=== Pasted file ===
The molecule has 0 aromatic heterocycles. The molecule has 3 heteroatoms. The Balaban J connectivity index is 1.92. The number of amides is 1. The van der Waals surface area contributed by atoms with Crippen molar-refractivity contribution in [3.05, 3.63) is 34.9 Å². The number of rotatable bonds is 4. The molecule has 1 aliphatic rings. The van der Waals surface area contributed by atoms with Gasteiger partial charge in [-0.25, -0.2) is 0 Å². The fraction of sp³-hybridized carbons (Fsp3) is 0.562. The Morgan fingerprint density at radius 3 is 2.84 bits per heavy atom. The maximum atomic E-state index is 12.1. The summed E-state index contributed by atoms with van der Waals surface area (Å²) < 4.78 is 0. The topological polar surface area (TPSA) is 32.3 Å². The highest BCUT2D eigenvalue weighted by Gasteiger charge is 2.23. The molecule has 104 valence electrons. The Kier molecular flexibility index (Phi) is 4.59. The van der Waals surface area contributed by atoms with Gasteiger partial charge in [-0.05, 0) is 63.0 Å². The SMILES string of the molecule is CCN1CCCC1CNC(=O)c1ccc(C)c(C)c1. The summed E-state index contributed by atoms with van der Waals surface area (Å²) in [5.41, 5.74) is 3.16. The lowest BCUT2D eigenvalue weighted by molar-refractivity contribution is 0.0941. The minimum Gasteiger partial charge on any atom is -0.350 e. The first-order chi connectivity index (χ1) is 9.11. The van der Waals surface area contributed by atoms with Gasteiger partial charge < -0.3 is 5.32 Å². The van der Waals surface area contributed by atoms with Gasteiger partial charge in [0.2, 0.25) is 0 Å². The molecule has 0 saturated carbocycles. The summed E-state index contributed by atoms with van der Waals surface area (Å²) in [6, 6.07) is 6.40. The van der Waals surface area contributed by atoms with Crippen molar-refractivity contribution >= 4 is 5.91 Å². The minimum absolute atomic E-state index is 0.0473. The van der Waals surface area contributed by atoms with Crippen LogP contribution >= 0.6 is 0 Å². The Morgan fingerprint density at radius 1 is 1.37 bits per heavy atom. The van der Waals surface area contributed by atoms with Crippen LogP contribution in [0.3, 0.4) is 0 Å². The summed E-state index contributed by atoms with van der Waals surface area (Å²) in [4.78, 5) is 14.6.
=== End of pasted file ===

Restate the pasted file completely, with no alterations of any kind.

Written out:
The molecule has 0 aromatic heterocycles. The molecule has 3 heteroatoms. The Balaban J connectivity index is 1.92. The number of amides is 1. The van der Waals surface area contributed by atoms with Crippen molar-refractivity contribution in [3.05, 3.63) is 34.9 Å². The number of rotatable bonds is 4. The molecule has 1 aliphatic rings. The van der Waals surface area contributed by atoms with Gasteiger partial charge in [-0.25, -0.2) is 0 Å². The fraction of sp³-hybridized carbons (Fsp3) is 0.562. The Morgan fingerprint density at radius 3 is 2.84 bits per heavy atom. The maximum atomic E-state index is 12.1. The summed E-state index contributed by atoms with van der Waals surface area (Å²) < 4.78 is 0. The topological polar surface area (TPSA) is 32.3 Å². The highest BCUT2D eigenvalue weighted by Gasteiger charge is 2.23. The molecule has 104 valence electrons. The Kier molecular flexibility index (Phi) is 4.59. The van der Waals surface area contributed by atoms with Gasteiger partial charge in [-0.05, 0) is 63.0 Å². The SMILES string of the molecule is CCN1CCCC1CNC(=O)c1ccc(C)c(C)c1. The summed E-state index contributed by atoms with van der Waals surface area (Å²) in [5.41, 5.74) is 3.16. The lowest BCUT2D eigenvalue weighted by molar-refractivity contribution is 0.0941. The minimum Gasteiger partial charge on any atom is -0.350 e. The first-order chi connectivity index (χ1) is 9.11. The van der Waals surface area contributed by atoms with Gasteiger partial charge < -0.3 is 5.32 Å². The van der Waals surface area contributed by atoms with Gasteiger partial charge in [0.2, 0.25) is 0 Å². The molecule has 0 saturated carbocycles. The summed E-state index contributed by atoms with van der Waals surface area (Å²) in [6, 6.07) is 6.40. The van der Waals surface area contributed by atoms with Crippen molar-refractivity contribution >= 4 is 5.91 Å². The minimum absolute atomic E-state index is 0.0473. The van der Waals surface area contributed by atoms with Crippen LogP contribution >= 0.6 is 0 Å². The Morgan fingerprint density at radius 1 is 1.37 bits per heavy atom. The van der Waals surface area contributed by atoms with Crippen LogP contribution in [0.3, 0.4) is 0 Å². The summed E-state index contributed by atoms with van der Waals surface area (Å²) in [4.78, 5) is 14.6.